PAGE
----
The Vanishers

A poem by John Greenleaf Whittier

Sweetest of all childlike dreams
In the simple Indian lore
Still to me the legend seems
Of the shapes who flit before.

Flitting, passing, seen and gone,
Never reached nor found at rest,
Baffling search, but beckoning on
To the Sunset of the Blest.

From the clefts of mountain rocks,
Through the dark of lowland firs,
Flash the eyes and flow the locks
Of the mystic Vanishers!

And the fisher in his skiff,
And the hunter on the moss,
Hear their call from cape and cliff,
See their hands the birch-leaves toss.

Wistful, longing, through the green
Twilight of the clustered pines,
In their faces rarely seen
Beauty more than mortal shines.

Fringed with gold their mantles flow
On the slopes of westering knolls;
In the wind they whisper low
Of the Sunset Land of Souls.

Doubt who may, O friend of mine!
Thou and I have seen them too;
On before with beck and sign
Still they glide, and we pursue.

More than clouds of purple trail
In the gold of setting day;
More than gleams of wing or sail
Beckon from the sea-mist gray.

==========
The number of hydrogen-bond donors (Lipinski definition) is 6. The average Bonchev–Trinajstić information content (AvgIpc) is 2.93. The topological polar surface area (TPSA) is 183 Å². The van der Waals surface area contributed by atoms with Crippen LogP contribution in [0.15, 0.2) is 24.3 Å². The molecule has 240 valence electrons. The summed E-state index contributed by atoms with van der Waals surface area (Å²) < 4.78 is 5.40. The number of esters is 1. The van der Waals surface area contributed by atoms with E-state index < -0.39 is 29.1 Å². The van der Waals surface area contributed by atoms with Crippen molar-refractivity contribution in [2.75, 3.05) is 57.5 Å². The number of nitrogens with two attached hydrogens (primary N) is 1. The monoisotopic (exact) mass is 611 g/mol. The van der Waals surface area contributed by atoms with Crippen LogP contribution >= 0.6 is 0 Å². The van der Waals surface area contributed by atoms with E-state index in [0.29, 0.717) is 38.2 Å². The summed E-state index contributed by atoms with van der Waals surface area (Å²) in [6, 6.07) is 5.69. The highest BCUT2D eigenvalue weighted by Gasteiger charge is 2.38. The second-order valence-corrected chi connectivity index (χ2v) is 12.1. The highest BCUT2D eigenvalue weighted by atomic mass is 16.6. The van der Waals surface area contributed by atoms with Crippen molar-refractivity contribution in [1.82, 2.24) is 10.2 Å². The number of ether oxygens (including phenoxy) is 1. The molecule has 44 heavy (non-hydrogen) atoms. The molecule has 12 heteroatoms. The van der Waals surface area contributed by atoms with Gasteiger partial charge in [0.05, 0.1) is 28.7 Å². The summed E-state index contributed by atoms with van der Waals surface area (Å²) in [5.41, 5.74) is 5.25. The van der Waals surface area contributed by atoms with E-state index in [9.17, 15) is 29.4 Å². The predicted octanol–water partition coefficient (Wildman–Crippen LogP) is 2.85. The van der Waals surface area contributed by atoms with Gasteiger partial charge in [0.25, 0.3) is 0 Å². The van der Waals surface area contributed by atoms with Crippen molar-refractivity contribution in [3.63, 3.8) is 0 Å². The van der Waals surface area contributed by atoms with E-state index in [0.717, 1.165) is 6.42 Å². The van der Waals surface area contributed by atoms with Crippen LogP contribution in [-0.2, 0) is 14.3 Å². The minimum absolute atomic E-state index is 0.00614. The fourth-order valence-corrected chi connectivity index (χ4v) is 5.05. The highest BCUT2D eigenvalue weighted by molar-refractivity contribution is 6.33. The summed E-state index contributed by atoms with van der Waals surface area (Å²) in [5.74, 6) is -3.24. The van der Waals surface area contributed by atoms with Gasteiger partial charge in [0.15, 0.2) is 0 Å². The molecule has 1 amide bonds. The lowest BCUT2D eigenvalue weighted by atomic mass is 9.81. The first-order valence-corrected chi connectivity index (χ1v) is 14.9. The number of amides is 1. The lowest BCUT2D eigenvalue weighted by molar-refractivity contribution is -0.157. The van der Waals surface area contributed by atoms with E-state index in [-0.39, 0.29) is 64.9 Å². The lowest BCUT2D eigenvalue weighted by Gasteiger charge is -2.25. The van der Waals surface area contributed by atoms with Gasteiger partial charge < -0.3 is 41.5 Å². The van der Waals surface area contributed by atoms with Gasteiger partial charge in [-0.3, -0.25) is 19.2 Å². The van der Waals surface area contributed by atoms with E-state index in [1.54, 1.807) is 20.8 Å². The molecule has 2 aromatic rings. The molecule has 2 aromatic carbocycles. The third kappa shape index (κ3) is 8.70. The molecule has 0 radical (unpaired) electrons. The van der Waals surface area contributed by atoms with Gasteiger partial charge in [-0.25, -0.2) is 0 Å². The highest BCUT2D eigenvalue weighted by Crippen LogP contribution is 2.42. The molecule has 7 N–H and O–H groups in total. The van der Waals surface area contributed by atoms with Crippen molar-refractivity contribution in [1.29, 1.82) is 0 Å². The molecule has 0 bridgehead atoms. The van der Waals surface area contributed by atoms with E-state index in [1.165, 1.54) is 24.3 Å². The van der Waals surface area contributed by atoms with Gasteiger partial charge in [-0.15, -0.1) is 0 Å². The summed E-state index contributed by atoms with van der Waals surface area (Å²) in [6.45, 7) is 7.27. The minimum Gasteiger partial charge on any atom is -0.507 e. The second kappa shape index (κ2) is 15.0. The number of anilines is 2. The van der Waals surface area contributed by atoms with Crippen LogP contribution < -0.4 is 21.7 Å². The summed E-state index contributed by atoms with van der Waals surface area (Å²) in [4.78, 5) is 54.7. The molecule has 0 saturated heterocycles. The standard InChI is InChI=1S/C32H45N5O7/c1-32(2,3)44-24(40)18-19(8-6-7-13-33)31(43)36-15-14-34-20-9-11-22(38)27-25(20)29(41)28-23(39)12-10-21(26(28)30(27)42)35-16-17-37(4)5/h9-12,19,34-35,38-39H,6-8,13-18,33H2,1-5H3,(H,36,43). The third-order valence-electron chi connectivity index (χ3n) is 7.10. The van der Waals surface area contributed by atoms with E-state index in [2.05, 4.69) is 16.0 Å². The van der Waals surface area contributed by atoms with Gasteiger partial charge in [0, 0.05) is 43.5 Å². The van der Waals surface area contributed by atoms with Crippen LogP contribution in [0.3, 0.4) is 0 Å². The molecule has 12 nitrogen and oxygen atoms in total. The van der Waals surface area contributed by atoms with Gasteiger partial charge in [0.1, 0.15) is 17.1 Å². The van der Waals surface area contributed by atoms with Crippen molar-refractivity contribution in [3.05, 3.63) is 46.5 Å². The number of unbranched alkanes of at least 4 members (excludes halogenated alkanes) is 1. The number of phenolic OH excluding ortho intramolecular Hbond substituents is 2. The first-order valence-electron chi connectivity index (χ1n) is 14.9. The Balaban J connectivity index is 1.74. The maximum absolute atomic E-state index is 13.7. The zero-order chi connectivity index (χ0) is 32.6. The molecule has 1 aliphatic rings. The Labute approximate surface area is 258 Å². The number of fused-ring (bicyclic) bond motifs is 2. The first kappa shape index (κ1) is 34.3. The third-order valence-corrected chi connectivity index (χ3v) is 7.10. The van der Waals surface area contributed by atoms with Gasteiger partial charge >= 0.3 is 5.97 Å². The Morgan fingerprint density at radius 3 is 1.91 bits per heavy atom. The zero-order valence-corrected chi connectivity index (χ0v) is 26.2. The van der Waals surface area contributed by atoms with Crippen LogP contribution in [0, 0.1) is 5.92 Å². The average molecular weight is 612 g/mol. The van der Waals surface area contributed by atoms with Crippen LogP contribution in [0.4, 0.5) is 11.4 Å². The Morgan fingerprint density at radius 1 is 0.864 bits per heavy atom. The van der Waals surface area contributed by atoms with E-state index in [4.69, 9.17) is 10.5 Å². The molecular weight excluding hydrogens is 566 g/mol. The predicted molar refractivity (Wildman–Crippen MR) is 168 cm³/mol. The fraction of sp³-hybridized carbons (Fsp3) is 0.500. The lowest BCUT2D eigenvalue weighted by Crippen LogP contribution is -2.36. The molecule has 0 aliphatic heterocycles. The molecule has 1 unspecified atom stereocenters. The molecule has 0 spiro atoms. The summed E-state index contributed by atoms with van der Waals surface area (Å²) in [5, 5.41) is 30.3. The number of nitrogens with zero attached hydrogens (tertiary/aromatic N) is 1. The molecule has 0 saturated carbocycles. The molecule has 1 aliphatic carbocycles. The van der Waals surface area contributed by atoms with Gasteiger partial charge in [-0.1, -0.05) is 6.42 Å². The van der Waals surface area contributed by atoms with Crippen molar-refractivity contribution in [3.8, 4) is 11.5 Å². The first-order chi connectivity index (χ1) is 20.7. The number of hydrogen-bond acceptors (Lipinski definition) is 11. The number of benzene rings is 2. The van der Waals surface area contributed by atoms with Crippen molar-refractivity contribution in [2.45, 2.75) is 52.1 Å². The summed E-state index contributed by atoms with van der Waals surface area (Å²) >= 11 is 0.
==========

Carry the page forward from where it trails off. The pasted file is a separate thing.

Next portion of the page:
Glimpses of immortal youth,
Gleams and glories seen and flown,
Far-heard voices sweet with truth,
Airs from viewless Eden blown;

Beauty that eludes our grasp,
Sweetness that transcends our taste,
Loving hands we may not clasp,
Shining feet that mock our haste;

Gentle eyes we closed below,
Tender voices heard once more,
Smile and call us, as they go
On and onward, still before.

Guided thus, O friend of mine
Let us walk our little way,
Knowing by each beckoning sign
That we are not quite astray.

Chase we still, with baffled feet,
Smiling eye and waving hand,
Sought and seeker soon shall meet,
Lost and found, in Sunset Land

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